Conflict of interest?
Are we transparent enough about potential conflicts of interest (COIs) in psychology? This question was posed by science journalist Tom Chivers in a Nature article in which he asked whether high-profile psychologists who are paid to give talks by businesses, or work in consultancy roles on the basis of their research, should be declared as COIs in journal articles or elsewhere.
Chivers outlined the work of Jean Twenge whose research has looked into ‘Generation Z’ (those born between the mid-1990s and early-2000s), and potential links between screen time and mood, loneliness and narcissism. Twenge gives paid talks and workshops to corporations and other groups, including not-for-profits, and has carried out consultancy work… but had not declared this work as a COI on journal articles in the past.
Others, including business psychologist Adam Grant, Grit: The Power of Passion and Perseverance author Angela Duckworth and growth mindset researcher Carol Dweck, are also named for their paid speeches and consultancy work – usually not mentioned in conflicts of interest sections. However, since the publication of Chivers’ article Dweck, Duckworth and David Yaeger published a new study into growth mindset which did declare that the authors had disseminated research to wider audiences and had complied with their institutional financial disclosure guidelines.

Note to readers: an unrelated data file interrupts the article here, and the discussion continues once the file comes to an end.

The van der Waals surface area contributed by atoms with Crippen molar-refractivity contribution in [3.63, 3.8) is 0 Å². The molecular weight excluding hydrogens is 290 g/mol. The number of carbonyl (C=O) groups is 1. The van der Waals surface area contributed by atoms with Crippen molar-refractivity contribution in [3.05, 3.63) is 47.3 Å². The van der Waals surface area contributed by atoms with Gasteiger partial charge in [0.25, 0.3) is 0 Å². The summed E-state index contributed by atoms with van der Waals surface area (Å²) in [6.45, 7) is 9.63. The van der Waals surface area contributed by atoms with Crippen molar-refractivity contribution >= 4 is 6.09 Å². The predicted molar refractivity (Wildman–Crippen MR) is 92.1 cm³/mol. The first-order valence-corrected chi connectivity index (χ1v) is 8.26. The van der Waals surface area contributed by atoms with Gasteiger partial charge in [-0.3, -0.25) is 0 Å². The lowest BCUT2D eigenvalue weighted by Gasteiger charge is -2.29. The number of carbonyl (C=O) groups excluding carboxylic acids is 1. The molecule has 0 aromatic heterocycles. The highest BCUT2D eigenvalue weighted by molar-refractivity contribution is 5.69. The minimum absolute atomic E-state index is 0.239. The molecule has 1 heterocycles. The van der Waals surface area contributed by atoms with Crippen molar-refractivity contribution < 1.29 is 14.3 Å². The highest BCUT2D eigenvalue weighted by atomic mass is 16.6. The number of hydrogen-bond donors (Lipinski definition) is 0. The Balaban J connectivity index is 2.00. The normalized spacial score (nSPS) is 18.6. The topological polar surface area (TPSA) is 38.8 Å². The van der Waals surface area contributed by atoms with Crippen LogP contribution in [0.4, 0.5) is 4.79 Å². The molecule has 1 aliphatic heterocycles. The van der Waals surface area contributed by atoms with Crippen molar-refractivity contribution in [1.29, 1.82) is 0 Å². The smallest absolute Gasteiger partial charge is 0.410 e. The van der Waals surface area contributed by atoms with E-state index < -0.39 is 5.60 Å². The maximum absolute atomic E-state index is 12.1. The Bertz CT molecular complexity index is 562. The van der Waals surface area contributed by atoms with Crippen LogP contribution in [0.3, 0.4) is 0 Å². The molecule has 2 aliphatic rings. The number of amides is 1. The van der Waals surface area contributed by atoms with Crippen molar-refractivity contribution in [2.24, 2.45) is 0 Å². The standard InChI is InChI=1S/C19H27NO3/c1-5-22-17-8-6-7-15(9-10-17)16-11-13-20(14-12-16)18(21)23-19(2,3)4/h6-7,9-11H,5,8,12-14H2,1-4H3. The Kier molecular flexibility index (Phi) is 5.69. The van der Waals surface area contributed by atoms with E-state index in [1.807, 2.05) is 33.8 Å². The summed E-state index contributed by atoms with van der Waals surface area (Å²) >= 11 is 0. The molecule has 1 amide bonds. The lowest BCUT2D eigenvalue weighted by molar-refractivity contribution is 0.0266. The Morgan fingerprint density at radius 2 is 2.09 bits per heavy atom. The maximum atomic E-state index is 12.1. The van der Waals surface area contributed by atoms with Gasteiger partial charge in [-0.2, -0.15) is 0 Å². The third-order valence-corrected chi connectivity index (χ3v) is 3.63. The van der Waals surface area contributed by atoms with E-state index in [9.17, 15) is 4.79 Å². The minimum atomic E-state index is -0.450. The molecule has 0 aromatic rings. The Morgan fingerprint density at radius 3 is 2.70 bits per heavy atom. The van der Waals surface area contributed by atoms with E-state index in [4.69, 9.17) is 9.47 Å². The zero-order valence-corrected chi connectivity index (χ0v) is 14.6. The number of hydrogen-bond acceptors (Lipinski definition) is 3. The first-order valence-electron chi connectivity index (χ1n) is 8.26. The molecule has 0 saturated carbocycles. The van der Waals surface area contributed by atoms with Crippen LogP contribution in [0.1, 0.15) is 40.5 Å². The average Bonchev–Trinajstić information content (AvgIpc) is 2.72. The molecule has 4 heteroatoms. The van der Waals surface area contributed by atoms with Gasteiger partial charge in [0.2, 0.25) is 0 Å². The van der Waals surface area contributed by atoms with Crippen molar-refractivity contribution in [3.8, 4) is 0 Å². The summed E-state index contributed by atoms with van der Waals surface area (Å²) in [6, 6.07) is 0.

The article surprised some psychologists; as Chivers wrote, this kind of approach is relatively standard within psychology. But should it be? Guidelines from the International Committee of Medical Journal Editors, used by many academic publications, suggest these personal fees should be declared as a potential COI. Given both the five-and six-figure sums which some academic psychologists can earn for such talks, and recent moves in the discipline towards greater transparency, it could be time for a culture change.
A later letter in Nature suggested that potential conflicts of interest may also exist on the boards of psychological societies in giving awards and prizes. Andrea Stoevenbelt and colleagues examined 58 psychology society websites to assess whether any award winners had close ties to those on committees awarding prizes.
Almost three quarters of the societies did not point out any potential conflicts of interest in its awarding committees; 45 per cent did not publish any conflict of interest regulations. Among those websites which did have regulations, only 28 per cent mentioned avoiding potential conflicts in relation to choosing awardees. The authors suggested societies address this: ‘We urge psychology societies to avoid conveying the impression of hidden nepotism by openly publishing their policies on personal COIs.’
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